It’s also a reassuring achievement at a time when many commentators (me for one) were wondering if the US was playing with a full deck on its space program capabilities. The apparently blasé decommissioning of the space shuttles, given the very high reliance of the US military on space infrastructure like spy satellites, etc. was looking very much like an unbelievably stupid own goal.
I did a previous Digital Journal article on X37B
, and my views have now evolved with the added information, such as it is.
- to a point- what’s going on:
The space plane now circling Earth is the second spacecraft of its kind built for the Air Force by Boeing’s Phantom Works. What payload the X-37B is carrying is classified, and the mission is being carried out by the Air Force Rapid Capabilities Office.
Each X-37B space plane is about 29 feet (8.8 meters) long and 15 feet (4.5 m) wide. The vehicle has a payload bay about the size of a pickup truck bed and is outfitted with a deployable solar panel to generate power.
This is the second voyage of the X37B. The previous mission was 225 days. The USAF advises that the current projections are that the X37B will land at Vandenburg Air Force base “early to mid-June”. Don’t over-commit yourselves, guys.
This spacecraft may be giving a pretty creditable impersonation of a sort of Space Drone, but that’s misleading in more ways than one. The X37B may well have a lot of capabilities and from the size of it, it may well have the capabilities of a Global Hawk or more. That’s just the basic framework. The story with any platform is that real capabilities boil down to what it can carry, and X37B looks “robust” to say the least.
From the general layout of the space plane, it looks like a much-thought-out, upgraded and very dynamic operational system. It’s a grandchild of the shuttles, in design terms, with its Orca-like nose, a natural feature of the more advanced drones, hypersonic fin layout and very tough looking “wings”.
X37B- Space warrior or space workhorse?
The tactical significance of a working military space plane with this extraordinary level of endurance shouldn’t be underrated. A year in space is no picnic. There’s hard radiation, space materials, and significant wear and tear involved in that timeframe. Whoever thought out the test parameters is an expert, with a very realistic appraisal of operational possibilities. A year is long enough for any sort of problems to show up on any sort of space system. This was a real test, and it looks like X37B passed all its tests very well.
(For the record, the USAF X series has always been the best and most intensely creative of its research programs, for decades. To get your X, you need to be a damn good idea in the first place. Boeing aren’t strangers to the highly creative technologies which characterise these tests, either. This may well be where the money and time have been going, and if so, that time and money has been well used, certainly better than many critics, including myself, would have believed until we saw proof. X37B looks like a groundbreaker in many ways. It would also explain the uncharacteristically long silence between major projects by the USAF.)
The warrior scenario
As a weapons platform, it’s anyone’s guess what X37B could mount. In the past, the US has always used tech superiority as a major factor in operations. There are obvious limitations to what sort of hard points X37B might have, because for spacecraft the hard points can’t be exposed as on a fighter. They’d have to be recessed, and that ultimately equates to onboard space availability issues.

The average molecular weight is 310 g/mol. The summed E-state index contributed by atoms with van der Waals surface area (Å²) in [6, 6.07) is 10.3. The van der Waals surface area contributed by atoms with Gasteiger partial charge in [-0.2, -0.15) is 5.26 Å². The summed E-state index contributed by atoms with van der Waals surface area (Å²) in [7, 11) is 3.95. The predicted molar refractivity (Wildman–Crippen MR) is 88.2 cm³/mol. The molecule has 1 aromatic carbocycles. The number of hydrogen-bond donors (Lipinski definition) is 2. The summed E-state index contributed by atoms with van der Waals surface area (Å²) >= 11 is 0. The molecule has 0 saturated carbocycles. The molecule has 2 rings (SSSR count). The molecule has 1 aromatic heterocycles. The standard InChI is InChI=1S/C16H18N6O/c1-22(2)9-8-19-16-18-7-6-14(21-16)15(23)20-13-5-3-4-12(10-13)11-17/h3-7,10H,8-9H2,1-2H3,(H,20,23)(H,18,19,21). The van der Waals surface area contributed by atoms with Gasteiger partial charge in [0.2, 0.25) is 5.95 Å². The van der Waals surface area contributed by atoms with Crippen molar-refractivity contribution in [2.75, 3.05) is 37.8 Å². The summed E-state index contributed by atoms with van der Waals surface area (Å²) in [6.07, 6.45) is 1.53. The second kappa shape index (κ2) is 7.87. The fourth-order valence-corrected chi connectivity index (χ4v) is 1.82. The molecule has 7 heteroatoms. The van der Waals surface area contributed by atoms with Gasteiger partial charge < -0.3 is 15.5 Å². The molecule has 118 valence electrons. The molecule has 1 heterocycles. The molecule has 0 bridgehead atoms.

If the US is looking for a major deterrent to enemies attacking its space infrastructure, a space fighter able to retaliate against enemy resources for a whole year would be a great deterrent. It’d be suicide for an opponent to risk major hits to its own infrastructure. They’d be blinded.
Sadly, this area is of course where the more banal observations about X37B’s mission have centred. One theory is that it was used to spy on the Chinese space station. Professionals say that’s rubbish, with good reason. The US can observe space better than any other country, and much more easily. They know when other countries launch, and usually what they’re launching.
Less banal, however, is the hint that the X37B may have been advertising its presence to those who needed to know about it. Hard to imagine a scarier sight than an unknown, highly advanced US spacecraft appearing on your instruments, and sticking around for a year. A good psych-out, at the very least.
The workhorse scenario
The economics of X37B point to another much more utilitarian, but extremely valuable role for the new space plane. Shuttles are expensive. They need to be deployed in high value roles. That said, there are a lot of very basic, necessary roles for a robot. Robot arms are currency de jour in space, in space stations and everywhere else.
The robots could save billions in space. They would also drastically reduce the issues related to risk and basic management of space infrastructure. That makes a lot of sense, and could help revive NASA’s long suffering fortunes after the Congressional “accounts wars” which have been so unproductive for so long. The US could also set up a very lucrative space service for doing the work other nations can’t do on their own satellites. There are several high cost services which are currently on the blink, and their operators would be glad to have them turned into paying operations again. New generations of satellites will also need help.
Warrior or workhorse?
The likely scenario is that X37B is a baseline model for both scenarios. It’s unlikely the US would miss a trump card like a space-capable fighter. Demilitarized space or not, it defies military logic to ignore that capability. It’s equally unlikely that the invaluable workhorse option would be ignored. I think we’ll see a lot of X37B and its descendants, possibly quite soon in real terms.